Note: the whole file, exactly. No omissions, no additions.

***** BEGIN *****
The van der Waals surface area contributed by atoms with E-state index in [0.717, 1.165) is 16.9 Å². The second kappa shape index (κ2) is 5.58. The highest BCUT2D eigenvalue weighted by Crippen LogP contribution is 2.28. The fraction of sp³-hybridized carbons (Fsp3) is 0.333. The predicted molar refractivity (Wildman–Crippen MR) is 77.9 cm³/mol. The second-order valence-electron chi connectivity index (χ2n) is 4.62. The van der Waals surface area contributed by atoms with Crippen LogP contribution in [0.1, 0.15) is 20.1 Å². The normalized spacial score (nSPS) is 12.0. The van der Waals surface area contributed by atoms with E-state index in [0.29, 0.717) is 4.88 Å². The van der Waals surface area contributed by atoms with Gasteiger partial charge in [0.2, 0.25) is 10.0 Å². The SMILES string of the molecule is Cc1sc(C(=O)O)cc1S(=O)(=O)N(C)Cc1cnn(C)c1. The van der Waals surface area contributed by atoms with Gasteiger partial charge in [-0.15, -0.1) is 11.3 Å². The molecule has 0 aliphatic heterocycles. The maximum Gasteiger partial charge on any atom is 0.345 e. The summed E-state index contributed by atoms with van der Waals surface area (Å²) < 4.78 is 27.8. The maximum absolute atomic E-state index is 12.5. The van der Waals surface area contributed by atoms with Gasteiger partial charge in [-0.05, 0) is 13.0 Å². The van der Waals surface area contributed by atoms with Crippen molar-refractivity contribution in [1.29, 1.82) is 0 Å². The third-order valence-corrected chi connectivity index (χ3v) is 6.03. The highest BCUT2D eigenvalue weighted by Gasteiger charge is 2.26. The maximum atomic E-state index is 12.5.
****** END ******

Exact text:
The van der Waals surface area contributed by atoms with E-state index in [0.717, 1.165) is 16.9 Å². The second kappa shape index (κ2) is 5.58. The highest BCUT2D eigenvalue weighted by Crippen LogP contribution is 2.28. The fraction of sp³-hybridized carbons (Fsp3) is 0.333. The predicted molar refractivity (Wildman–Crippen MR) is 77.9 cm³/mol. The second-order valence-electron chi connectivity index (χ2n) is 4.62. The van der Waals surface area contributed by atoms with Crippen LogP contribution in [0.1, 0.15) is 20.1 Å². The normalized spacial score (nSPS) is 12.0. The van der Waals surface area contributed by atoms with E-state index in [0.29, 0.717) is 4.88 Å². The van der Waals surface area contributed by atoms with Gasteiger partial charge in [0.2, 0.25) is 10.0 Å². The SMILES string of the molecule is Cc1sc(C(=O)O)cc1S(=O)(=O)N(C)Cc1cnn(C)c1. The van der Waals surface area contributed by atoms with Gasteiger partial charge in [-0.15, -0.1) is 11.3 Å². The molecule has 0 aliphatic heterocycles. The maximum Gasteiger partial charge on any atom is 0.345 e. The summed E-state index contributed by atoms with van der Waals surface area (Å²) < 4.78 is 27.8. The maximum absolute atomic E-state index is 12.5. The van der Waals surface area contributed by atoms with Gasteiger partial charge in [-0.05, 0) is 13.0 Å². The van der Waals surface area contributed by atoms with Crippen molar-refractivity contribution in [1.29, 1.82) is 0 Å². The third-order valence-corrected chi connectivity index (χ3v) is 6.03. The highest BCUT2D eigenvalue weighted by Gasteiger charge is 2.26. The maximum atomic E-state index is 12.5.